This section is from the book "Cyclopedia Of Architecture, Carpentry, And Building", by James C. et al. Also available from Amazon: Cyclopedia Of Architecture, Carpentry And Building.
In exhaust heating plants the condensation is returned to the boilers by means of some form of return pump. A combined pump and receiver of the form illustrated in Fig. 59 is generally used. This consists of a cast or wrought iron tank mounted on a base in connection with a boiler feed pump. Inside of the tank is a ball float connected by means of levers with a valve in the steam pipe which is connected with the pump. When the water line in the tank rises above a certain level, the float is raised and opens the steam valve which starts the pump. When the water is lowered to its normal level the valve closes and the pump stops. By this arrangement a constant water line is maintained in the receiver and the pump runs only as needed to care for the condensation as it returns from the heating system. If dry returns are used they may be brought together and connected with the top of the receiver. If it is desired to seal the horizontal runs, as is usually the case, the receiver may be raised to a height sufficient to give the required elevation and the returns connected near the bottom below the water line.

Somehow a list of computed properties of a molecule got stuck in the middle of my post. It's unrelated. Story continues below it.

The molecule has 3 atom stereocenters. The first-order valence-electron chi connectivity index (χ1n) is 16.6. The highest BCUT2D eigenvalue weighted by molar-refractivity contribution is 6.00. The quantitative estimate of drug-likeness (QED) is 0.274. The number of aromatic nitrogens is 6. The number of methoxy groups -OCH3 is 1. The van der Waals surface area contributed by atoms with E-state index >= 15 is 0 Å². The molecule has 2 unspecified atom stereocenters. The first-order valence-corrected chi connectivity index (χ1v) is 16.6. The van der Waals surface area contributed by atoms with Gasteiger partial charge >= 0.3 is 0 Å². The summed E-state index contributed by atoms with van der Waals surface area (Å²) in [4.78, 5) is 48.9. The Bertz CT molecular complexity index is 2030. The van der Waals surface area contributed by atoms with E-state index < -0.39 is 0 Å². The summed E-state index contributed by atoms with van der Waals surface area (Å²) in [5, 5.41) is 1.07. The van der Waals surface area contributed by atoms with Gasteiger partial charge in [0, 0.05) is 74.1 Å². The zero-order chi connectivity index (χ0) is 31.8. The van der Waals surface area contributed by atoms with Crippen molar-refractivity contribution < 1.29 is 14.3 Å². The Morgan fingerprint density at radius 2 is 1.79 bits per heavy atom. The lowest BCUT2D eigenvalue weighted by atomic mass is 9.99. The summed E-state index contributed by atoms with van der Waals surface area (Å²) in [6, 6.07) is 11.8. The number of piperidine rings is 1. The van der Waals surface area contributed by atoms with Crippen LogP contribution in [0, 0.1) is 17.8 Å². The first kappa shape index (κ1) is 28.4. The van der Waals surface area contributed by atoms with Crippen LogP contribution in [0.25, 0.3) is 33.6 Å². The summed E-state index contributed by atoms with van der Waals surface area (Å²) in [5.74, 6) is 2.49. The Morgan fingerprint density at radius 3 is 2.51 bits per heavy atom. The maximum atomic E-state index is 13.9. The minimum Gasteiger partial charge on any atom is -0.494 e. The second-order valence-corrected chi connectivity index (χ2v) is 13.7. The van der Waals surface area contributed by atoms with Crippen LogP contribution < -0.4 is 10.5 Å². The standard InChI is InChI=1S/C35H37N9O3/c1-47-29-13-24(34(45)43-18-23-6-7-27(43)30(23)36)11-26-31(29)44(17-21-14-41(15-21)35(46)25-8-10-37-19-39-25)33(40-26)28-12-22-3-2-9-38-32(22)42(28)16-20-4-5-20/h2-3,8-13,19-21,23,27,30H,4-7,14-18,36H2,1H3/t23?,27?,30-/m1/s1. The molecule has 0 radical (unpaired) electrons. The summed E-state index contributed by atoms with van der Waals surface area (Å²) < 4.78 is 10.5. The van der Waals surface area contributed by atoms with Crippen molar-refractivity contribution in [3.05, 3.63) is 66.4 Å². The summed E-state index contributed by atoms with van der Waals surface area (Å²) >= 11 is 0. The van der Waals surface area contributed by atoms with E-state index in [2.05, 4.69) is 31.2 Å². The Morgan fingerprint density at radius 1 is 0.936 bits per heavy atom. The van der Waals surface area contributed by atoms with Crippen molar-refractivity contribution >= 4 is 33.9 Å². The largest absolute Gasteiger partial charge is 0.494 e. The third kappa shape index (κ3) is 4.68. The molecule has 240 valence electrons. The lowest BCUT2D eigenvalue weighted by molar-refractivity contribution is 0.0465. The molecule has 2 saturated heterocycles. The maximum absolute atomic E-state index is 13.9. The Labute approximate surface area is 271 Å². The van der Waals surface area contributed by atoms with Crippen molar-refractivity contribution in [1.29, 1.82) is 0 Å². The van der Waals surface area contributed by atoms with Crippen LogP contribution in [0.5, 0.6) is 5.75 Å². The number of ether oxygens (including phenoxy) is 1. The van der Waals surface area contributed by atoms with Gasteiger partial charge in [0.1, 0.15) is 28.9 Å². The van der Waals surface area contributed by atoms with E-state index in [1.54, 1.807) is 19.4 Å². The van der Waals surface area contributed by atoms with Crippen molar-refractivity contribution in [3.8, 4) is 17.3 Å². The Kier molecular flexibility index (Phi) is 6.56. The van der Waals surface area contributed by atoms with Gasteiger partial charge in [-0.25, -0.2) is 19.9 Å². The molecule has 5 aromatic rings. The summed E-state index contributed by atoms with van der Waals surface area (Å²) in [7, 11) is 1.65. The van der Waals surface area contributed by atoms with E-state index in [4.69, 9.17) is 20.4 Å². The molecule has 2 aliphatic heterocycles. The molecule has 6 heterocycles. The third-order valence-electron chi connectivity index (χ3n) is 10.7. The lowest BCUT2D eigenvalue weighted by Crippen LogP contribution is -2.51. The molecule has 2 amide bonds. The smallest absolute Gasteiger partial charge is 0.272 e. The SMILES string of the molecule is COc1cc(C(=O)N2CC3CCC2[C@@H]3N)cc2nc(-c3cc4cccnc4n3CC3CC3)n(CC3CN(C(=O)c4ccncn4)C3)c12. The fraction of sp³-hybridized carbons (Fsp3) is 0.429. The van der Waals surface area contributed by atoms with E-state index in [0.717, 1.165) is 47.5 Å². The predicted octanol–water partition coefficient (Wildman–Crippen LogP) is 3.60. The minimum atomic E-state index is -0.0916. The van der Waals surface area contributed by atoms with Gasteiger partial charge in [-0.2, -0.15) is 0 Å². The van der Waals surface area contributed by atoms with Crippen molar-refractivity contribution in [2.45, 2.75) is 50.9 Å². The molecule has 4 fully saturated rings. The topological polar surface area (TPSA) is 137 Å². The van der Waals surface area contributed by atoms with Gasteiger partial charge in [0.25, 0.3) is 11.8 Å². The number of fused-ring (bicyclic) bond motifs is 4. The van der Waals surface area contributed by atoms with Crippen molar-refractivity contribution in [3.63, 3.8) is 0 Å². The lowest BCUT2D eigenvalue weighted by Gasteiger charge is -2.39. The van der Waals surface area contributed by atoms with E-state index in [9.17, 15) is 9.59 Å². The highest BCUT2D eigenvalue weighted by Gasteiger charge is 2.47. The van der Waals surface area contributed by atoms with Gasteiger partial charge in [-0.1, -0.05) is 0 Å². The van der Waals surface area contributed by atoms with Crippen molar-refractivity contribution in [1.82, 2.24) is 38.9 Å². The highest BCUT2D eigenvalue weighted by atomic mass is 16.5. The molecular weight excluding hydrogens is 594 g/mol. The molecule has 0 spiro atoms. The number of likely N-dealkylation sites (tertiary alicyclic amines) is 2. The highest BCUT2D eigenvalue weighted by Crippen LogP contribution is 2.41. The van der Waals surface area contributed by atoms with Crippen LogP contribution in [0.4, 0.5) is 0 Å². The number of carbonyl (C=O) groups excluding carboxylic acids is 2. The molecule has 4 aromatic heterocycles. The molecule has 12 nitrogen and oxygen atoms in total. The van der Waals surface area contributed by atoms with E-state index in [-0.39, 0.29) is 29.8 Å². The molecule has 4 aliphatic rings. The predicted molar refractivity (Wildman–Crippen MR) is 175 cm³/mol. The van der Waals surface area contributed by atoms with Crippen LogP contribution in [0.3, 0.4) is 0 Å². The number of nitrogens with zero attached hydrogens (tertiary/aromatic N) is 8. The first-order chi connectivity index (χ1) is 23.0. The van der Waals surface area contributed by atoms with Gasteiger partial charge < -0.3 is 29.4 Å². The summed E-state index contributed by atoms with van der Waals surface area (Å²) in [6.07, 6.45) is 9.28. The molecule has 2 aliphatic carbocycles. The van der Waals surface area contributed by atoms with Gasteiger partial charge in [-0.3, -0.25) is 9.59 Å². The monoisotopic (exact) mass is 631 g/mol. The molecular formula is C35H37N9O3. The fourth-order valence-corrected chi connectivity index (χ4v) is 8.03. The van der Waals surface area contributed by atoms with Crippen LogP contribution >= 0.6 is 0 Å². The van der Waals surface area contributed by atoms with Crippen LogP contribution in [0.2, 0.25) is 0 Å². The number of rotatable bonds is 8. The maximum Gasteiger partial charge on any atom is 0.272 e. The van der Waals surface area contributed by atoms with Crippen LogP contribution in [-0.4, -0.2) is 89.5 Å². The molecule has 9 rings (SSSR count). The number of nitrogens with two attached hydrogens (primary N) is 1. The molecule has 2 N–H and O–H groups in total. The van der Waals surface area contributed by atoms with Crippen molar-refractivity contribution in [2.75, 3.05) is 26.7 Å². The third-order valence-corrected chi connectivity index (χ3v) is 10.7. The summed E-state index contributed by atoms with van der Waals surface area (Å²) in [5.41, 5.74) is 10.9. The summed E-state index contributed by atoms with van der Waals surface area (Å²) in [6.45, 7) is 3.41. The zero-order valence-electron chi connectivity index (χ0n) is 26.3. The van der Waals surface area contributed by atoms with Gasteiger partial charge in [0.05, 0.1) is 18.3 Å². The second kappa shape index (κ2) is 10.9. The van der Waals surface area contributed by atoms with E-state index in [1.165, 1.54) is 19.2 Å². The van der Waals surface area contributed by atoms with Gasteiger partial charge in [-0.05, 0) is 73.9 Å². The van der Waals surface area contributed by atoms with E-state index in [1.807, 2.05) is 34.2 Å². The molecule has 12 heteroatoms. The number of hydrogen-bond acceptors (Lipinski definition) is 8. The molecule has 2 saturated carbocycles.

A "balance pipe," so called should connect the heating main with the top of the tank for equalizing the pressure, otherwise the steam above the water would condense and the vacuum thus formed would draw all the water into the tank leaving the returns practically empty and thus destroying the condition sought. Sometimes an independent regulator or pump governor is used in place of a receiver. One type is shown in Fig. 60. The return main is connected at the upper opening and the pump suction with the lower. A float inside the chamber operates the steam valve shown at the top and the pump works automatically as in the case just described.
If it is desired to raise the water line the regulator may be elevated to the desired height and connections made as shown in Fig. 61.